New Hammerheads from C. Bechstein: Piano Hammers

Kevin Busse Feb 08, 2024
163 People Read
Bechstein Hammer heads

During my Tour of the C. Bechstein Factory in Germany, I was able to learn more about production of piano hammers before taking a 3 day Damper installation class.

The primary reason this display case is so unique and important is because I learned that Bechstein began to produce its own hammerheads in 2012.

Thanks to a major monetary investment into the C. Bechstein R&D Department, 2 years of testing & trade research, Bechstein began the production of C. Bechstein hammerheads for pianos, which is very uncommon within the piano industry.

This is significant because Bechstein is one of the only piano companies in Europe (with a showroom in Berlin) to produce their own hammers.

While Bechstein is extremely traditional, it is necessary for the company to innovate, which has always been part of its core values. In the case of hammer production, Bechstein innovated to produce high quality hammers to meet their standards in a timely fashion.

Has Bechstein Always made their own hammers?

Bechstein previously worked with Renner USA who is a well known and popular supplier of piano actions and hammers within the piano industry, however, this often required long wait times of over one year.

Additionally, while the quality of Renner hammers is high, often, specifications set by Bechstein engineers were not precisely met. In-house production of hammerheads afforded Bechstein greater control over the qualities desired from a piano hammer.

Due to internal dialogue at Bechstein to always question whether to manufacture or source their materials, the decision was made to produce their own German hammerheads as well as action parts which improved quality control and timeliness of supply.

Bechstein Hammerhead Display Case

Bechstein Hammer Display Case

This display case I found was very well put together, so I was curious to learn about how the components come together to produce a C. Bechstein Hammerhead.

Which Wood & Felt are used in Bechstein Hammers?

Wood (Walnut, Mahogany, Maple) and felt (Wurzen) are the primary elements of what makes up C. Bechstein piano hammerheads.

The wooden cores are selected to meet the sound ideals, nuanced voice, and desired dynamic range of each model of piano produced by the company.

For instance, a C. Bechstein concert level instrument should achieve a high level of projection, whereas a living room piano should achieve a traditional sound within the home environment.

Additionally, the shape and the weight of the felt are chosen specifically to achieve the attributes listed above.

The felt is made from natural materials of the very best quality by the Wurzen felt Manufactory. Wurzen is a town in Germany where this factory produces all sorts of felt, not just for pianos.

For Bechstein, it is necessary that the hammer materials meets internal standards specified after all is said and done. Same goes for all action parts that make up their pianos.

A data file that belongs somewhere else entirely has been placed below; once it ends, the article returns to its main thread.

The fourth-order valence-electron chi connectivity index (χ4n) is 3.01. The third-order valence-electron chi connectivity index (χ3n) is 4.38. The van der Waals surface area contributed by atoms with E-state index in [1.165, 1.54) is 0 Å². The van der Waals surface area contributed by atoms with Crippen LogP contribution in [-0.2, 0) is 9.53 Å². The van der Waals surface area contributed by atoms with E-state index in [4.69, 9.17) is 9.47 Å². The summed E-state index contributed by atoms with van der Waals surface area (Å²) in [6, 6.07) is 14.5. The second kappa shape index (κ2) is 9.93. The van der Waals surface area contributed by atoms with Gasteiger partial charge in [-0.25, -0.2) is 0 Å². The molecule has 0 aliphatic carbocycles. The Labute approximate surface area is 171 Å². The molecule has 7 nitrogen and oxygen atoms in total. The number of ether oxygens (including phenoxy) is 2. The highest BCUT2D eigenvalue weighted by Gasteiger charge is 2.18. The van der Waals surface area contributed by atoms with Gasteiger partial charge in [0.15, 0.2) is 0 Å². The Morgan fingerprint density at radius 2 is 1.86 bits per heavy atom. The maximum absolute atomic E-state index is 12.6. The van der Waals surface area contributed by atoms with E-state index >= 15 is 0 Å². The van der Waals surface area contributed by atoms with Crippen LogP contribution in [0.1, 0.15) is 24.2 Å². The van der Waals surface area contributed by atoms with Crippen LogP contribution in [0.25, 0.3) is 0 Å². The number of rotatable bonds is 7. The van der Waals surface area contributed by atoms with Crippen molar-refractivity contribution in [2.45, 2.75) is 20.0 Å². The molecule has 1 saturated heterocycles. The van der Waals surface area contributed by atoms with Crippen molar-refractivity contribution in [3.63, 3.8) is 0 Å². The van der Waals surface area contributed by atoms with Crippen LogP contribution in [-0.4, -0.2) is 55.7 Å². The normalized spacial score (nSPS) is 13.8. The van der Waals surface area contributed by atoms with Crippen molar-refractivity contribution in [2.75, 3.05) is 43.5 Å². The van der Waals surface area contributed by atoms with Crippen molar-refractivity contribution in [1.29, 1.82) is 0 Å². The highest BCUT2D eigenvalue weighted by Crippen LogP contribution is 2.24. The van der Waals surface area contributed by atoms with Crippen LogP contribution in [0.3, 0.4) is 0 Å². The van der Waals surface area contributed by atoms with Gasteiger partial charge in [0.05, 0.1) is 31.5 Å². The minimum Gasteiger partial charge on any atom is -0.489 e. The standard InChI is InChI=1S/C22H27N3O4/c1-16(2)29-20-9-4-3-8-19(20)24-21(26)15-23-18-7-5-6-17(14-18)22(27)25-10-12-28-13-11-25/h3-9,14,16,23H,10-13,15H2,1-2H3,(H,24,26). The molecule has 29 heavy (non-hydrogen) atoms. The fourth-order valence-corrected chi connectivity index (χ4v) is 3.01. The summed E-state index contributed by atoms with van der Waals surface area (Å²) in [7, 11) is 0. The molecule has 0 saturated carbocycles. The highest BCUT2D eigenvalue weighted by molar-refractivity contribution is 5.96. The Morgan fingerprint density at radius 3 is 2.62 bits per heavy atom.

Upright Piano Wooden Core Process

Here are the 3 major steps involved in producing the upright piano hammer core before compressing the felt onto the finished pieces.

Bechstein wooden core for upright piano

1. Wooden core for upright piano

Wooden cores may come in Walnut, Mahogany, or Maple.

Bechstein upright piano wooden core after milling

2. Upright piano wooden core after milling

The contour of the hammer is specifically cut for each section of the piano.

Bechstein Hammers

3. Upright piano wooden core after drilling & cutting into pieces

Hammer shanks will meet the hammer core at the drilled location.

Grand piano wooden core Process

The grand piano hammer wooden cores also go through a similar 3 step process before felt is compressed onto the top of them.

Bechstein Wooden core for grand piano

1. Wooden core for grand piano

Grand piano wooden cores also come in Walnut, Mahogany, and Maple.

Bechstein Grand Piano core after milling

2. Grand piano wooden core after milling

The tails of Grand piano wooden cores are shaped differently so that the back checks can “catch” the tail.

Bechstein Hammer core

3. Grand piano wooden core after cutting into pieces

The wooden cores are cut into pieces, although not yet drilled in this photo.

Mainfelt processing

Another 3 step process is necessary for the mainfelt to undergo before it is compressed to the top of the wooden core. The 3rd step is not pictured, but has a small placard describing the process that takes place. Hammer head production is proprietary information and remains a trade secret within the industry.

Bechstein mainfelt before cutting

1. Mainfelt before cutting

The density and weight of this felt must meet specifications by Bechstein engineers before proceeding.

Bechstein Mainfelt after cutting

2. Mainfelt after cutting

The felt is cut to a shape which will be wrapped around the wooden core of the hammer head.

CNC Bechstein Hammers

3. Mainfelt Profiling (Not Pictured)

This placard describes the process of profiling the felt following cutting of the Mainfelt.

After cutting, the mainfelt gets profiled by CNC technology.